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How businesses can devise and implement a robust EV workplace charging strategy

By Richard Hipkiss - Tips & Advice

As more businesses embark upon the road to fleet electrification, the how, when and where to charge vehicles will become a key success factor in leveraging the long-term cost benefits of the transition to electric.

Charging at the wrong time and place can have a huge impact on costs and even the cheapest public chargers can be twice as expensive as home chargers.

Here, we outline 5 key considerations employers need to be thinking about when pulling together an effective EV workplace charging strategy.

1. Home or away?

Any strategy should start by determining whether vehicles will need to use home, office or public charging infrastructure – or a combination of all three. This will vary according to the nature of the business and fleet. Company vans, for examples, are much more likely to return to a depot to charge at night than a company car.

If you are planning to invest in on-site charging, you will need to establish how many chargers can be accommodated and what type are needed. Will standard 7kW chargers be adequate for overnight charging or will the more expensive 50kW rapid chargers prove more cost effective in the long run?

It is usually easier and cheaper to install more slow chargers than fewer, high-speed ones but if you have more than about eight EVs at a site, a rapid 50kW charger can be a good idea and provides essential back up for urgent charge needs.

According to Fleet News, an EV with a 200-mile range and a daily route of 40 miles would in theory only need recharging once per week, so one charger could potentially serve five vehicles.

If groundworks are needed and you are in leased premises, you may need to discuss the details and get agreement from your landlord to dig a trench first. Find out if you can use wall mounts instead as these are much cheaper. Utility providers should also be contacted to check whether electrical upgrades may be required.

2. Fee or free?

Offering free onsite charging will obviously provide a popular employee benefit to support staff retention and boost your reputation as an eco-conscious employer. But it could also create a significant cost centre as the scheme grows.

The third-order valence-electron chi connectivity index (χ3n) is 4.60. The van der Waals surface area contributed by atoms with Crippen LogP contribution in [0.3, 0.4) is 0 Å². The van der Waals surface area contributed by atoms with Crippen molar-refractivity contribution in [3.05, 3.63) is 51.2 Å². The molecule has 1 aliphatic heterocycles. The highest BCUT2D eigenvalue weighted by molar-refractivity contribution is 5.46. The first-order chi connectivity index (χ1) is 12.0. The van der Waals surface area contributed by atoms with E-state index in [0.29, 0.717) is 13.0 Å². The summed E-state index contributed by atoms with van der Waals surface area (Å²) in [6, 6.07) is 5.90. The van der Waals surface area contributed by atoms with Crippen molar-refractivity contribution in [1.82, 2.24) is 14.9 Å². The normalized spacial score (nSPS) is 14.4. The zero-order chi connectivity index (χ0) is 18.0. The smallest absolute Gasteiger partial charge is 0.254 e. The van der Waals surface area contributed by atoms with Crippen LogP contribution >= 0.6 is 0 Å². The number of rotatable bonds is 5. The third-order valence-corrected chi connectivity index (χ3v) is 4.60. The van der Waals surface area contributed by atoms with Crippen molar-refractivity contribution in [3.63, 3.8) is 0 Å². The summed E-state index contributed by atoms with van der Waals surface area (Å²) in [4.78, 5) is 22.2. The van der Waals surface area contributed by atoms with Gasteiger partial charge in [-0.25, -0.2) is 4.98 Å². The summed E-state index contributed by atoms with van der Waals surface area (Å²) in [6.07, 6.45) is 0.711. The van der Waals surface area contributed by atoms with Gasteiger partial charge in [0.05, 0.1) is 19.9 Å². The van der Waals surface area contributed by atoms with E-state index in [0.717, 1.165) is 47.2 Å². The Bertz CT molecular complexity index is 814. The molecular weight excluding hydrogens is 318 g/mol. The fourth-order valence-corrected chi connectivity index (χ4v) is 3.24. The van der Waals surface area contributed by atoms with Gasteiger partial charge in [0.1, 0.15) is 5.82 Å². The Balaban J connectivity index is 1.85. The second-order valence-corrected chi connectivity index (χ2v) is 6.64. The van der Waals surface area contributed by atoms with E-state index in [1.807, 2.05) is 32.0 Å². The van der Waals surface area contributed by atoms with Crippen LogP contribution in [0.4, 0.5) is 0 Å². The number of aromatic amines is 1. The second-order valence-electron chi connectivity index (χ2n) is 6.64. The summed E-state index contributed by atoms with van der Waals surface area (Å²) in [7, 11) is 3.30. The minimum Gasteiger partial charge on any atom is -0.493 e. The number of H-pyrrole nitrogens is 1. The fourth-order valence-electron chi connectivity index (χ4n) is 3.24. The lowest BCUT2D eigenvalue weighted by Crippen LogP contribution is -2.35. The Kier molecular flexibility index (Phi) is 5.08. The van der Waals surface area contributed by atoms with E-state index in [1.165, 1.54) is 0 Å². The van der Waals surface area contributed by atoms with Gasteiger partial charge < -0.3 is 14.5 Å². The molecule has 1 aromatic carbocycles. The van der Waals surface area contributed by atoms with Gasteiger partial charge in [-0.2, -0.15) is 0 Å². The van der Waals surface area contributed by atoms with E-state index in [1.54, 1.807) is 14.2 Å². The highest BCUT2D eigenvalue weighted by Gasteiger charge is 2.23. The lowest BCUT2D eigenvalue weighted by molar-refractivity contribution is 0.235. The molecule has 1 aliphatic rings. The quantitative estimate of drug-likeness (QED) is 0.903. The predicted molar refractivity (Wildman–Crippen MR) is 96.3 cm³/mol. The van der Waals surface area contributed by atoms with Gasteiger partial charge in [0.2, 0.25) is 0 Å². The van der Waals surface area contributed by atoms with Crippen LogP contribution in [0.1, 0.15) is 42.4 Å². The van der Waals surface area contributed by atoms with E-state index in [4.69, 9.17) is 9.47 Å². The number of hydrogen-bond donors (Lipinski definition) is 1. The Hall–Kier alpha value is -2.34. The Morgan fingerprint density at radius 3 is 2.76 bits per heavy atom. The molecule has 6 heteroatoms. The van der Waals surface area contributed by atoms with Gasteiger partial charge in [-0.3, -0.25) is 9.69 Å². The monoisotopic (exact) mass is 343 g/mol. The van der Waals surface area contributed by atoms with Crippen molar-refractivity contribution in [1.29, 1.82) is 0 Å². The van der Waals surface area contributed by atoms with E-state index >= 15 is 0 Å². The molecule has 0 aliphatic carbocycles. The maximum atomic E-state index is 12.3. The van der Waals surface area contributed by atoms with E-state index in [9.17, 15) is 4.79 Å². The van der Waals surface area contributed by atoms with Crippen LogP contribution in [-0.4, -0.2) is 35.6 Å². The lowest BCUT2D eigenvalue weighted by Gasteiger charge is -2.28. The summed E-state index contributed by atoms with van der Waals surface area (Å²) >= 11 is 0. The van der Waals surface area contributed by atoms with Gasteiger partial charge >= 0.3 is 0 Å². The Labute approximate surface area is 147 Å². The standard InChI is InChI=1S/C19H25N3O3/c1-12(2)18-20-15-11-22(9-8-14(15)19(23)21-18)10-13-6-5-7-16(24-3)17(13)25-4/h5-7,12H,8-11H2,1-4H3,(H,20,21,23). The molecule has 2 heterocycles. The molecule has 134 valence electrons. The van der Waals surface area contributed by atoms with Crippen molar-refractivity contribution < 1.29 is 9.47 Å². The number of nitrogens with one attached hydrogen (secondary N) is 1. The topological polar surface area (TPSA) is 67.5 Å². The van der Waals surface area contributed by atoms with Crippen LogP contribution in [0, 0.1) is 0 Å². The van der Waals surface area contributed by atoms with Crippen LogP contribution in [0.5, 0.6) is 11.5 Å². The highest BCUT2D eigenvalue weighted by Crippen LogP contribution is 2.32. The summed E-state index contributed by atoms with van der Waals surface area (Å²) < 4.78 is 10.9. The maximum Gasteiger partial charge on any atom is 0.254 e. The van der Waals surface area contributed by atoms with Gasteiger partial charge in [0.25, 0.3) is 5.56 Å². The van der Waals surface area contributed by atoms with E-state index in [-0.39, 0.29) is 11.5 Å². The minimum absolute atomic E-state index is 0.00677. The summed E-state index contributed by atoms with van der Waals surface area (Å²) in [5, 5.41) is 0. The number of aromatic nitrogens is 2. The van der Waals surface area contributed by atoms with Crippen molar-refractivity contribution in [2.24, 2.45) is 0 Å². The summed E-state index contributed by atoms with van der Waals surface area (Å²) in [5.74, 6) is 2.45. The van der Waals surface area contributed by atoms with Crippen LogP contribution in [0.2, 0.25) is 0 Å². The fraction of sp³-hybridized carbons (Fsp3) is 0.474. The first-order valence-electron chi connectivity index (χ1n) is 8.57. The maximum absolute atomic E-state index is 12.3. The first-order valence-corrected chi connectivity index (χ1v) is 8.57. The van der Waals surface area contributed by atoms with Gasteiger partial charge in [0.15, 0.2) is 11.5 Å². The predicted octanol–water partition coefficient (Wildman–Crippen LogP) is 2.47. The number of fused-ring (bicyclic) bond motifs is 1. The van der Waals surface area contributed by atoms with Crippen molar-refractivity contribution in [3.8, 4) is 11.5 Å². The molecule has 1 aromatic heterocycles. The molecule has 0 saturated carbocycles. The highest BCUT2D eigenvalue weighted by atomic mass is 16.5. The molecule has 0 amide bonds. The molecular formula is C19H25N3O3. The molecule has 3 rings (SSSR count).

Totally free charging could also encourage drivers not to bother charging their EVs overnight at home, which is typically the optimum charging solution.

You might consider a halfway house – charging a minimal fee just to discourage employees who plug in when they don’t really need to or for hours on end, preventing access for other employees.

3. Data-driven decisions

A wealth of technology is available to help support your charge point decisions and optimise fleet charging.

Telematics data can reveal with pinpoint accuracy where your company vehicles spend most time and what their typical mileage and dwell times are to help you plan your strategy.

The latest innovations can also give a real time view of battery levels and the remaining driving ranges of every car or van. Such insights can be used when planning the most cost-efficient charging spots, with navigation automatically directing drivers to the closest EV charging stations.

Geofencing can also be used to alert fleet managers when a vehicle crosses into a Clean Air Zone and to demonstrate where EVs could be a more cost-effective option.

4. Getting the policy right

It is essential that you establish a clear corporate EV charging policy to share with your employees. This should cover both ‘business use’ drivers and all employees who may be commuting to work via car.

It should outline charging and payment procedures, and clarify the rules for company charger usage. You may want to set limits on how long an employee can charge for each day or week – or motivate workers to charge during cheaper, low-demand hours by offering a lower fee.

You could look at creating a pre-bookable meeting room system and etiquette for workplace charging. Pragmatic pointers should also be included, such as who to contact if a charger is not working.

Driver training is essential to support your employees and embed a best practice approach from the get go.  This should offer entry-level advice on how to optimise EV range and minimise battery degradation by, for example, keeping charge levels between the optimal 20 and 80 per cent and how to drive an EV to maximise charge by avoiding speeding, harsh acceleration and braking.

You should also clarify to your drivers how their charging expenses will be recharged on a per-mile or per-kWh basis.

5.  Could a salary sacrifice scheme help?

Don’t forget that your employees can also get a home charger, in some cases, under a company salary sacrifice scheme. 

Some providers offer a fitted home charger as part of the EV package, with payments taken from an employee’s salary before tax, offering significant savings.

Want to know more about EV charging, infrastructure and what solutions are best for your business? With more than 20 years’ experience and expertise, we can help. Contact us today.


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